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ABIDJAN, Aug 26 (Reuters) - Above-average rain last week was expected to boost the start of Ivory Coast's October-to-March main cocoa crop but high humidity has aided the spread of disease, farmers said on Monday.
The main crop is expected to start next week, earlier than usual, but farmers said more sun was needed to dry the beans and keep black pod disease at bay. They deemed the situation not yet alarming.
Farmers forecast a better harvest next month compared with the previous season because of the weather. The decent amount of rain could cause trees to flower again and keep crops healthy into next year, they said.
"The first pickings are in place. They will be abundant. The next rains will guarantee next year's pickings," said Henri Zogbo, who farms in the western region of Soubre.
In the centre-western region of Daloa, which produces a quarter of national output, farmers said the mix of flowers, cherelles and average pods was better compared with last year.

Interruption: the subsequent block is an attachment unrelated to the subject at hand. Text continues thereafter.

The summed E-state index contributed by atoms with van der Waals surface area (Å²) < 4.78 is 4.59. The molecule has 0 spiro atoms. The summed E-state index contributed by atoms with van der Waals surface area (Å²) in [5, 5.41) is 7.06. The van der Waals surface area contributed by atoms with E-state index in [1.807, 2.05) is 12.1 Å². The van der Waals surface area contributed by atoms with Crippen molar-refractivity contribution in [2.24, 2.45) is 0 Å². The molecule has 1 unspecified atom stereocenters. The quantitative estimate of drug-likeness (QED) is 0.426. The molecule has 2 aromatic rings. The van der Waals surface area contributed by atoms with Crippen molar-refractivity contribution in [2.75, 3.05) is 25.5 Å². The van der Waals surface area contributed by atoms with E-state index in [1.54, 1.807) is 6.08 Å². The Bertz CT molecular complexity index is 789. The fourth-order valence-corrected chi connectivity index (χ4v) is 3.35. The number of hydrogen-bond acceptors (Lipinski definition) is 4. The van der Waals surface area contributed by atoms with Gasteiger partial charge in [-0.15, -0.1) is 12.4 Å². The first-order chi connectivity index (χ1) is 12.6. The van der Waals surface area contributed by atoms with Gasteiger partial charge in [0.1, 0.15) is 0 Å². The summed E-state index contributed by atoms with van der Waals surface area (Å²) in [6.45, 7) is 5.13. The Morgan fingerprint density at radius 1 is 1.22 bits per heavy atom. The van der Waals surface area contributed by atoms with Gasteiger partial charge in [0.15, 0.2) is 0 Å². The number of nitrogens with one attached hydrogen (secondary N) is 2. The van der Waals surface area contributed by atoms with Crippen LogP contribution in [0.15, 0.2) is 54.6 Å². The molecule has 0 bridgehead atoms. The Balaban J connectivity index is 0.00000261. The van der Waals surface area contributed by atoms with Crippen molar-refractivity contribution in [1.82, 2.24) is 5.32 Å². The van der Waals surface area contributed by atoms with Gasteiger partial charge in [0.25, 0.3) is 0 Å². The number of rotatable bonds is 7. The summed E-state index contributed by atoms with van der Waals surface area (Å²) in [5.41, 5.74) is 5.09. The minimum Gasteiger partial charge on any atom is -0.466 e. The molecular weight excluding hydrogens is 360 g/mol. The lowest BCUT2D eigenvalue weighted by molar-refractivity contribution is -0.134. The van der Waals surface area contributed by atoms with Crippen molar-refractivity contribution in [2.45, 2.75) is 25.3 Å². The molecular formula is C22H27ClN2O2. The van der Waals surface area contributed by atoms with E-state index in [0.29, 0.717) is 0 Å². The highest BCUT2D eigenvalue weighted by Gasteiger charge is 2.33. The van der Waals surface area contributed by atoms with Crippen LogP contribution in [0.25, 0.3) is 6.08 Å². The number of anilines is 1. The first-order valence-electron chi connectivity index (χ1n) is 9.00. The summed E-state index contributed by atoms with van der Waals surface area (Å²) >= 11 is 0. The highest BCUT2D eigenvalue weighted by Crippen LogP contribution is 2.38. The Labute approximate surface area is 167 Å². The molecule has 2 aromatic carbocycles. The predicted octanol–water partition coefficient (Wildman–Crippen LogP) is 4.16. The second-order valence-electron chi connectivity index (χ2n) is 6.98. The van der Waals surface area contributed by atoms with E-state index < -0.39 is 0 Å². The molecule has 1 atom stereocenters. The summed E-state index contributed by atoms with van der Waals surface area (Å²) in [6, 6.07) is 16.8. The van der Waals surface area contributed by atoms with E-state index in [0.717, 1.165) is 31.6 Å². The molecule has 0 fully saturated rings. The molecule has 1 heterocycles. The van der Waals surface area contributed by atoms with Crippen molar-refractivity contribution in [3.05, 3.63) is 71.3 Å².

"Enough pods have matured. Picking will begin in many plantations starting next week," said Raphael Kouame, who farms in Daloa.
Data collected by Reuters showed 34.4 millimetres of rainfall last week in Daloa, 7.1 mm above the five-year average. In Soubre, which includes the regions of San Pedro and Sassandra, there was 12.7 mm of rain, 2.3 mm below the five-year average.
Average temperatures ranged from 23.44 to 25.15 degrees Celsius, data showed. (Reporting by Loucoumane Coulibaly Editing by Edward McAllister and Dale Hudson)